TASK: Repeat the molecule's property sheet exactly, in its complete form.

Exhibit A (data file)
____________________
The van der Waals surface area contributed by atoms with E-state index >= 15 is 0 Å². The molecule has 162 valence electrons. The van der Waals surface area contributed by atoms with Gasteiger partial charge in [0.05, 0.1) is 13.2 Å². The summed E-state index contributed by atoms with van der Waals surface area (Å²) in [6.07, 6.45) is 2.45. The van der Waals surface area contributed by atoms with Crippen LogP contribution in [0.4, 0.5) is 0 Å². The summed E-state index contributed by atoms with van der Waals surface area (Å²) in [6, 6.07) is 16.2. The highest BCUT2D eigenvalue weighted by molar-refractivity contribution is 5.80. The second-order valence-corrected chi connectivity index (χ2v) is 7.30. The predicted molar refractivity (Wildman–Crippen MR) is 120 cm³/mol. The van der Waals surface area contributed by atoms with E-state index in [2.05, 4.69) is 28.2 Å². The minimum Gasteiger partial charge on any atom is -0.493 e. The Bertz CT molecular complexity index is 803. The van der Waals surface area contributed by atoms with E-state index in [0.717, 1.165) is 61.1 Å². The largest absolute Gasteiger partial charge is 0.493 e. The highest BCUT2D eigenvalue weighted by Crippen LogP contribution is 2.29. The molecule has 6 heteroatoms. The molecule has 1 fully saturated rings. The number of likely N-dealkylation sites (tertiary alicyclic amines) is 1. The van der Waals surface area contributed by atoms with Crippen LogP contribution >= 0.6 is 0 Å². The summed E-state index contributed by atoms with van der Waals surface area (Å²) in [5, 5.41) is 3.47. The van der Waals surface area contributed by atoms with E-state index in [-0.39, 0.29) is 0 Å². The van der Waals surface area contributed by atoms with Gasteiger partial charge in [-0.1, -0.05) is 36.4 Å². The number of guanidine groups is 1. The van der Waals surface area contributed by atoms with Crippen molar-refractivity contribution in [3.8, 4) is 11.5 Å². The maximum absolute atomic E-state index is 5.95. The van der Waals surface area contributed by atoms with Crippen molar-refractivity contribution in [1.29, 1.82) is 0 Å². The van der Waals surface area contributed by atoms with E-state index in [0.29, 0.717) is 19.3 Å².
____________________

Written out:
The van der Waals surface area contributed by atoms with E-state index >= 15 is 0 Å². The molecule has 162 valence electrons. The van der Waals surface area contributed by atoms with Gasteiger partial charge in [0.05, 0.1) is 13.2 Å². The summed E-state index contributed by atoms with van der Waals surface area (Å²) in [6.07, 6.45) is 2.45. The van der Waals surface area contributed by atoms with Crippen LogP contribution in [0.4, 0.5) is 0 Å². The summed E-state index contributed by atoms with van der Waals surface area (Å²) in [6, 6.07) is 16.2. The highest BCUT2D eigenvalue weighted by molar-refractivity contribution is 5.80. The second-order valence-corrected chi connectivity index (χ2v) is 7.30. The predicted molar refractivity (Wildman–Crippen MR) is 120 cm³/mol. The van der Waals surface area contributed by atoms with E-state index in [2.05, 4.69) is 28.2 Å². The minimum Gasteiger partial charge on any atom is -0.493 e. The Bertz CT molecular complexity index is 803. The van der Waals surface area contributed by atoms with E-state index in [0.717, 1.165) is 61.1 Å². The largest absolute Gasteiger partial charge is 0.493 e. The highest BCUT2D eigenvalue weighted by Crippen LogP contribution is 2.29. The molecule has 6 heteroatoms. The molecule has 1 fully saturated rings. The number of likely N-dealkylation sites (tertiary alicyclic amines) is 1. The van der Waals surface area contributed by atoms with Crippen LogP contribution >= 0.6 is 0 Å². The summed E-state index contributed by atoms with van der Waals surface area (Å²) in [5, 5.41) is 3.47. The van der Waals surface area contributed by atoms with E-state index in [-0.39, 0.29) is 0 Å². The van der Waals surface area contributed by atoms with Gasteiger partial charge in [-0.1, -0.05) is 36.4 Å². The number of guanidine groups is 1. The van der Waals surface area contributed by atoms with Crippen molar-refractivity contribution in [3.8, 4) is 11.5 Å². The maximum absolute atomic E-state index is 5.95. The van der Waals surface area contributed by atoms with Crippen molar-refractivity contribution in [1.29, 1.82) is 0 Å². The van der Waals surface area contributed by atoms with E-state index in [0.29, 0.717) is 19.3 Å².